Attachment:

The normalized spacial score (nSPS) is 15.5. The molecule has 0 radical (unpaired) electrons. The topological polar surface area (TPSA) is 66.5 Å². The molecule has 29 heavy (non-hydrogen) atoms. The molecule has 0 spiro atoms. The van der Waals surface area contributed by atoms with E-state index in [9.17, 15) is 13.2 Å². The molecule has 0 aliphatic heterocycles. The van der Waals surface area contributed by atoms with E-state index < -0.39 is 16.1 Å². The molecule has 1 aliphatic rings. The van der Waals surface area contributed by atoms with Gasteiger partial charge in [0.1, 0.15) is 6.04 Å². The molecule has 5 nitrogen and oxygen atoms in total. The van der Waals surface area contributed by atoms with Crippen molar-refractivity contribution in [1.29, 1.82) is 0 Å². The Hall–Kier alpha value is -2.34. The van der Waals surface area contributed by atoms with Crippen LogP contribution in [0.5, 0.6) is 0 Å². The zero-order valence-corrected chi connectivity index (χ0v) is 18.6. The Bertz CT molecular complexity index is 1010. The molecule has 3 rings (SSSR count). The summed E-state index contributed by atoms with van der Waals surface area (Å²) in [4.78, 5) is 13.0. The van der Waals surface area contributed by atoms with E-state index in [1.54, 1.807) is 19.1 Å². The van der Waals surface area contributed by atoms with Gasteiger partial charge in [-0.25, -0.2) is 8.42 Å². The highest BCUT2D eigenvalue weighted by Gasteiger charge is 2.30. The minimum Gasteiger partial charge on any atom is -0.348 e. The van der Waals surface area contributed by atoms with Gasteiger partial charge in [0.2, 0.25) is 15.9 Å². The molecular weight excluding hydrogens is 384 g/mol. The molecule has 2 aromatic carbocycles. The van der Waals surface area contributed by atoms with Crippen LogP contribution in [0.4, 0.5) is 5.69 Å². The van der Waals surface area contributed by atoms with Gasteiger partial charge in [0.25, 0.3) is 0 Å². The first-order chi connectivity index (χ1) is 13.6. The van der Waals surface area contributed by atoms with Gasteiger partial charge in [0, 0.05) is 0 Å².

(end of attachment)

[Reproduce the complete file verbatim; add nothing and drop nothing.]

The normalized spacial score (nSPS) is 15.5. The molecule has 0 radical (unpaired) electrons. The topological polar surface area (TPSA) is 66.5 Å². The molecule has 29 heavy (non-hydrogen) atoms. The molecule has 0 spiro atoms. The van der Waals surface area contributed by atoms with E-state index in [9.17, 15) is 13.2 Å². The molecule has 0 aliphatic heterocycles. The van der Waals surface area contributed by atoms with E-state index < -0.39 is 16.1 Å². The molecule has 1 aliphatic rings. The van der Waals surface area contributed by atoms with Gasteiger partial charge in [0.1, 0.15) is 6.04 Å². The molecule has 5 nitrogen and oxygen atoms in total. The van der Waals surface area contributed by atoms with Crippen molar-refractivity contribution in [1.29, 1.82) is 0 Å². The Hall–Kier alpha value is -2.34. The van der Waals surface area contributed by atoms with Crippen LogP contribution in [0.5, 0.6) is 0 Å². The zero-order valence-corrected chi connectivity index (χ0v) is 18.6. The Bertz CT molecular complexity index is 1010. The molecule has 3 rings (SSSR count). The summed E-state index contributed by atoms with van der Waals surface area (Å²) in [4.78, 5) is 13.0. The van der Waals surface area contributed by atoms with E-state index in [1.54, 1.807) is 19.1 Å². The van der Waals surface area contributed by atoms with Gasteiger partial charge in [-0.25, -0.2) is 8.42 Å². The highest BCUT2D eigenvalue weighted by Gasteiger charge is 2.30. The minimum Gasteiger partial charge on any atom is -0.348 e. The van der Waals surface area contributed by atoms with Gasteiger partial charge in [0.2, 0.25) is 15.9 Å². The molecular weight excluding hydrogens is 384 g/mol. The molecule has 2 aromatic carbocycles. The van der Waals surface area contributed by atoms with Crippen LogP contribution in [0.4, 0.5) is 5.69 Å². The van der Waals surface area contributed by atoms with Gasteiger partial charge in [0.25, 0.3) is 0 Å². The first-order chi connectivity index (χ1) is 13.6. The van der Waals surface area contributed by atoms with Gasteiger partial charge in [0, 0.05) is 0 Å².